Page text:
Dust Borealis

 

 

Driving home from the airport I notice

my old school flatten down in the city centre.

 

No traffic. People indoors, folding hours

in cupboards, in boxes without keys.

 

A land of graves reflected upside down

in each blind spot. Letters pinned

 

to a blazer, white socks mother mended

at night, trace the playground where

 

children abandoned a beachball.

The wideness of urban carparks

 

risen from ashes, dust borealis

glows above the steering wheel.

 

© Maria Stadnicka, July 2020

Research Sample #4731

Photograph © Saul Leiter

 

Dreamed we were eating

pasta with mud and no-one

complained that earth lacked

seasoning. Yes, thank you,

since you ask, I will have

another portion of this.

At present it makes life

bearable.

 

© Maria Stadnicka, June 2020

Overture

Photo: © JStadnicki, June 2020

Curtains go up on a scene

whose rear walls are shaking;

stagehands clear the background.

Spotlights on at the cast’s entrance.

 

I am your memory, he says,

and the back rows answer

with cheers and whistles. Heat

rises from our seats to the LEDs’

green flicker on the ceiling.

 

Breath-monologue, breath-monologue:

the script unravels, lines break

interrupted by adverts for bleach,

toothpaste, locally sourced colours.

 

The show flows until the speed

of a camera flash sets off a fire alarm.

Curtains down for emergency exit.

 

We push against tar-water dams,

open floodgates then move

to the front seats for a better view.

The theatre holds the roof up.

 

Every moment of terror begins like this.

It matches our lives so well,

It is us performing onstage.

 

© Maria Stadnicka, June 2020

Gallery

Black Talks

© Maria Stadnicka, June 2020


Photography: © John Stadnicki

Fruit Season

Gloucestershire, Midlands, UK / May 2020

I figure out that if you live by water and feel hungry, it takes an afternoon of chewing yesterday’s leftovers to feel mud on your tongue. And if a passer-by gives you a bad apple, you ought to be thankful, appreciate what you’ve got, watching others dying of starvation. But when you hear that the well-wisher was God, which happened to be running late for a meeting in the nearby mansion, you wish you had spat the rotting fruit back at Him. God could have done better. By then it is too late. The meeting He was rushing to would be running on and on for years. For as long as your lifetime.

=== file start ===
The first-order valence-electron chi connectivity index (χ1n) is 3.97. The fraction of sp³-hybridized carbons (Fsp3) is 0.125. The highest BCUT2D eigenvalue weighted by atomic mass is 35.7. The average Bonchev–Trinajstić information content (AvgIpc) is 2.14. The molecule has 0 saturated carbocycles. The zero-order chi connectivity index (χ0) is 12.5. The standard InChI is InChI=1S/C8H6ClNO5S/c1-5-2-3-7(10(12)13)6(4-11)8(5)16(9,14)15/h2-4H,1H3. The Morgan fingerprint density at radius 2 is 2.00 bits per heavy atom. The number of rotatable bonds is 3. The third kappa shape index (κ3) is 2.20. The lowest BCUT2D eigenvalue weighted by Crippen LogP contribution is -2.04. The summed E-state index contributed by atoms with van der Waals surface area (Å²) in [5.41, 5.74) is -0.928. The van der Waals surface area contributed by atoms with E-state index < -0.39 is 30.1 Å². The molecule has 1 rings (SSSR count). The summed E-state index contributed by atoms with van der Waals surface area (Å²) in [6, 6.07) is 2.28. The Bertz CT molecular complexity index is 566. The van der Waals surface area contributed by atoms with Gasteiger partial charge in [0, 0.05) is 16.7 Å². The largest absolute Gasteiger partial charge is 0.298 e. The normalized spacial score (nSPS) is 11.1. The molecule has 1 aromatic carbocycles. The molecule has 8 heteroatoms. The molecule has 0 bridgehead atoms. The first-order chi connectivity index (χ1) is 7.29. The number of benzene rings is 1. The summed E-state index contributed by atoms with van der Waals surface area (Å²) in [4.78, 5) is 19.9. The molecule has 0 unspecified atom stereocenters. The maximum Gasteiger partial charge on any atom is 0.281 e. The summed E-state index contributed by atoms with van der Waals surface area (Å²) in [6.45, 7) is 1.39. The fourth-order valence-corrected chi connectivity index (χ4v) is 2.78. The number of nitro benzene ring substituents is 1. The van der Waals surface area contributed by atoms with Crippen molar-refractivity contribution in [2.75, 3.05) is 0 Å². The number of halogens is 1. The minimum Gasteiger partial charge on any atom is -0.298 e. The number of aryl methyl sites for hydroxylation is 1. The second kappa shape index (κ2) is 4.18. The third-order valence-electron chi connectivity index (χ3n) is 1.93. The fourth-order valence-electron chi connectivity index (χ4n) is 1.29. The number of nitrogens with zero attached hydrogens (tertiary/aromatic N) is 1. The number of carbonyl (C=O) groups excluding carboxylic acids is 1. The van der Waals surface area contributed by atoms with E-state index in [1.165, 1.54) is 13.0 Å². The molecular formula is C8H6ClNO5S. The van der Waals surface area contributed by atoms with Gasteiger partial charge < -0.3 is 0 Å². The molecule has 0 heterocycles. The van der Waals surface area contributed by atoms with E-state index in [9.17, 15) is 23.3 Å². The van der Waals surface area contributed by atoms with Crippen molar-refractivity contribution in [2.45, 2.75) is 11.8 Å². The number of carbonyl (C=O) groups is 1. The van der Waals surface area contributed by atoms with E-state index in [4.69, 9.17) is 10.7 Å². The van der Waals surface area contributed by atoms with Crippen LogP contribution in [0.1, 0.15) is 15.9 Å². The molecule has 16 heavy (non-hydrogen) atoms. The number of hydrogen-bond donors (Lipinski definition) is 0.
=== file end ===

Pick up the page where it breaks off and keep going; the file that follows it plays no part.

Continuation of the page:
© Maria Stadnicka, May 2020

Urban Afterlife / Week #9 Midlands in Lockdown / United Kingdom

 


Photography: © John Stadnicki, May 2020

Rite of Lockdown / Week #7 / Midlands / United Kingdom

 

Rite

 

Sunday lingers on scent of paint,

tobacco and spring. Our kitchen-war

sprouts from a conversation on books

about people we both know. I say

 

I’d met doctor Zhivago queuing

at Nero’s, heard him asking a barista

about the fate of taiga-trees

at the height of a mining season.

 

You think they are cut short then stop

growing. I lock my paperbacks

in a cupboard; they remind us

of all the ink twisted in verse, seeded

 

in layers of gravel. Our verbs reach

the pit of a quarry, and seal over.

Snow forests shoot up in tears,

we trip over extension cables in our flat.

 

© Maria Stadnicka, May 2020


Photography: © John Stadnicki 2020

Geometry

 

 

Nietzsche insists that a person must
find at least one truth before a good
night sleep. A terrible prospect
considering how facts come about,
with their own sets of variables.

wind force,
speed in metres per second,
momentum at impact with a surface,
temperature
and friction between molecules

Ninety-degree angles do not exist
in real life. Until now we have been tricked
by scientists into believing in verticality.
Meanwhile they build a simplified version
of the world, a dummy manual, if you like,
for funding purposes.

 

© Maria Stadnicka 2020

Published in ‘International Times’ on 29 Feb 2020.

Rite

Sunday lingers on scent of paint,
tobacco and spring. Our kitchen-war
sprouts from a conversation on books
about people we both know. I say

I’d met doctor Zhivago queuing
at Nero’s, heard him asking a barista
about the fate of taiga-trees
at the height of a mining season.

You think they are cut short then stop
growing. I lock my paperbacks
in a cupboard; they remind us
of all the ink twisted in verse, seeded

in layers of gravel. Our verbs reach
the pit of a quarry and seal over.
Snow forests shoot up in tears,
we trip over cables in our flat.

 

© Maria Stadnicka 2020

Published in ‘Stride Magazine’on 26 Feb 2020.

 

Short Summary of Strategic Combat

Illustration © Claire Palmer 2020

after Kasparov vs Karpov, 1986

 

The playground is open, with white to move.

D4 F6. A few pawn boys make a safety zone

out by the swings, waiting for Father to fall for the ruse.

 

C4 G6. Everyone calls the queen Sis’ Loretta

when she jumps over the Treatment Room’s steps

to the battlefield. The fifth move: Q to B3.

 

By the eleventh round, the game enters

a phase of hand-to-hand combat. Father attacks,

we defend on each side. Sister gets hurt,

 

two pawn boys, sacrificed, but nobody castles.

Our fight, bishop to rook. Checked on the playground

as the last knight falls at the match point.

 

Most pieces are gone on both front lines. Thirty-one

moves. Checkmate. From the opposing team,

Father says we are playing a game bigger than us.

 

© Maria Stadnicka 2020


Published in ‘International Times’ on 8th February 2020.